Quarterback down doesn’t have to mean season is over
Before the sweat had even dried on his New England Patriots, Bill Belichick was reminding them Sept. 7 that their Super Bowl dreams weren’t dead — despite the probability (now certainty) that Tom Brady was done for the season. Any coach in Belichick’s position would deliver the same speech, but in his case there was less of a smoke-blowing aspect to it. After all, he has seen, first hand, an obscure backup quarterback lead his team to the title after the starter went down — not once but twice. Why not Matt Cassel, Brady’s understudy?
It’s a long shot, sure. But not much more of one than Brady stepping in for Drew Bledsoe in 2001 and guiding the Pats to their first Super Bowl championship a year after being the 199th player chosen in the draft. (Cassel was the 230th in 2005.) And hardly more of one than Jeff Hostetler taking over the Giants’ offense in the next-to-last week of 1990 and steering them to the title after spending nearly six seasons as Phil Simms’ caddy.
That’s the thing about these catastrophic injuries to quarterbacks. Sometimes they’re not so catastrophic. It is, let’s not forget, a 53-man game, and a strong running game and dogged defense can carry you far — as long as your Accidental Starting QB doesn’t get overwhelmed by his new responsibilities.
Remember Mike Kruczek, the D.C.-area kid who went to St. John’s High School and Boston College, keeping the Steelers afloat as a rookie in 1976, going 6-0 at a starter in Terry Bradshaw’s absence? (Maybe not.) Remember Mike Livingston, a second-year nonentity, posting the same record for the championship-bound Chiefs in 1969 while Len Dawson recovered from a partially torn ACL? (Yeah, I know, it’s a long time ago.)
How about Earl Morrall’s brilliant bullpen work for the 1968 Colts and perfect 1972 Dolphins? How about Jim Plunkett filling in for broken-legged Dan Pastorini and helping the 1980 Raiders win the Super Bowl? Heck, how about the underdog of underdogs, erstwhile Arenaballer Kurt Warner, bounding off the bench in 1999 and capturing every award in sight — not to mention a ring?
I won’t even mention Erik Kramer (1991 Lions), Vince Ferragamo (1979 Rams) or, heaven forbid, Tobin Rote (1957 Lions), but they fall into this category, too. That’s 10 backup quarterbacks who, when push came to ruptured Achilles, played wondrously for their teams and either won titles or kept their clubs strongly in contention — a not insignificant number. (And I’m sure I’m leaving a few out.)
Don Shula, who owes much to Supersub Morrall, put it best. “The mark of a good football team,” he once said, “is what it can do under adverse conditions — and you can’t get any more adverse than having a quarterback out there lying on the field.”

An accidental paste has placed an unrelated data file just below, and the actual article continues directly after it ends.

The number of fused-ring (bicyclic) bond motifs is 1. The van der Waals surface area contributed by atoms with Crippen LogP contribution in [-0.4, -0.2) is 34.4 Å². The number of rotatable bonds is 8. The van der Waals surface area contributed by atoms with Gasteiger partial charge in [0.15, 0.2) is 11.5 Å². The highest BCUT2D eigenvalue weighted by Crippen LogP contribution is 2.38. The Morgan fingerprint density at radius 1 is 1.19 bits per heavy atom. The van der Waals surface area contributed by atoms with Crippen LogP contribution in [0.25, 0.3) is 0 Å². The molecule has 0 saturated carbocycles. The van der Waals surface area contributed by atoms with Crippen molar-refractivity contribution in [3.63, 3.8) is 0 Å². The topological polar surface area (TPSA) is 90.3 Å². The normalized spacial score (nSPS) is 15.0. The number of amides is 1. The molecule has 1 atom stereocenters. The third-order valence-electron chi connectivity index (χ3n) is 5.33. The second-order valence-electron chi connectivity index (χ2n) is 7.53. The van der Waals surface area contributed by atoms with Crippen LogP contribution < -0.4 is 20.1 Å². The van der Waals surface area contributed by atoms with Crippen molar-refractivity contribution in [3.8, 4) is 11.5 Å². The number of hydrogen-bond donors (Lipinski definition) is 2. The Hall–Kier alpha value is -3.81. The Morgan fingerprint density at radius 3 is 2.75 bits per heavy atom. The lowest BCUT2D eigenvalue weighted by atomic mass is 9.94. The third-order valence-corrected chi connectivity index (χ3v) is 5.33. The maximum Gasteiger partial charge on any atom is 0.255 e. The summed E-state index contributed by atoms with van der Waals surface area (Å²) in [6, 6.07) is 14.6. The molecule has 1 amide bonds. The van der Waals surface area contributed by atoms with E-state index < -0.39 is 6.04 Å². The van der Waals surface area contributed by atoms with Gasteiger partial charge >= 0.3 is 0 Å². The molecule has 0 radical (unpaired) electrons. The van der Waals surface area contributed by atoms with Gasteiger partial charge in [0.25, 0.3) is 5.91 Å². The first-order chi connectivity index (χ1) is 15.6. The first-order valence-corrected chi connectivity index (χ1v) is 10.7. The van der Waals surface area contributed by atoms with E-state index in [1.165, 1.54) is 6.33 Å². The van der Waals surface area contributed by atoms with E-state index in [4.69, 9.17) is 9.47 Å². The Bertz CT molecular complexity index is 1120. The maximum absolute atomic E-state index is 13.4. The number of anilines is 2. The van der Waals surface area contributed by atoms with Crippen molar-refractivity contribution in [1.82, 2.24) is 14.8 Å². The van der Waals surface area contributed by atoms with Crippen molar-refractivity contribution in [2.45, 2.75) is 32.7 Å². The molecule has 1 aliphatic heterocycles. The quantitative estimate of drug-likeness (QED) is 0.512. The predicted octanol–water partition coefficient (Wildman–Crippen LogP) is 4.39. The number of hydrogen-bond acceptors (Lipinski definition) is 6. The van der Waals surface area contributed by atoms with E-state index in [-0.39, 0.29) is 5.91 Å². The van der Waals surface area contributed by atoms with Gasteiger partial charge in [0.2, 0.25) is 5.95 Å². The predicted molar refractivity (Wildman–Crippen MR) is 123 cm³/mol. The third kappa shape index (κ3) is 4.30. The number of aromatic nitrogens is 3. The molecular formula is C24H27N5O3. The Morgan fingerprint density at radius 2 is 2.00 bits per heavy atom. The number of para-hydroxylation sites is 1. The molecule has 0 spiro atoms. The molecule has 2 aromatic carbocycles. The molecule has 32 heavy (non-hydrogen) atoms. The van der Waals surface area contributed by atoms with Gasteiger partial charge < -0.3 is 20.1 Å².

The 1972 Dolphins survived the loss of Bob Griese for most of the season not just because Morrall was marvelous but because it was an exceptional club, one for the ages. It not only was the first in NFL history to win all of its games, it was also the first to have two 1,000-yard rushers (Larry Csonka and Mercury Morris). Its No-Name Defense, meanwhile, allowed the fewest points in the league that year. A juggernaut like that can handle “adverse conditions,” can take a punch.
The mid-’70s Steelers were just as formidable. They, too, had two 1,000yard backs (Franco Harris and Rocky Bleier) in ’76, the Season of Kruczek. As for their defense, the Steel Curtain that year was never steelier. In the last nine games of the regular season, it recorded five shutouts and gave up a grand total of 28 points. Alas, Harris and Bleier got hurt in the playoffs, otherwise Mean Joe Green and Co. probably would have won five Super Bowls instead of four.
The reason you can’t totally close the door on the Patriots this season — Brady or no Brady — is that, like the 1972 Dolphins and the 1976 Steelers, they’re one of the best teams of all time. A year ago, they came within 35 seconds of trumping the Perfect Dolphins’ with their own 19-0. And this was after winning three championships in four years earlier in the decade.
The Pats have now won 20 straight regular-season games, an NFL record. In 2003 and 2004, they won 18 straight regular-season games, the second-longest streak ever. Many of the faces have changed between then and now, but this is a Serious Dynasty we’ve got here, folks. And now we’ll find out if they’re really, really, really good, if they can contend for the title without any more contributions from a guy who threw 50 touchdown passes last year.
New England doesn’t have two 1,000-yard rushers like the 1972 Dolphins and 1976 Steelers. In fact, it didn’t even have one last season. The Patriots’ defense is among the best in the league — it was fourth in points allowed in 2007 — but it’s certainly not as stifling as the Steel Curtain or the No Names (who yielded 171 points in 14 games in 1972, the equivalent of 195 over today’s 16game schedule).
For those reasons, it will probably be harder for them to cope, minus their quarterback, than it was for the Dolphins and Steelers. But they do have Belichick, a consummate strategist and master button pusher, and that counts for something.
Stepping into the breach: Matt Cassel won’t have to go it alone when he replaces Tom Brady with the powerful New England Patriots.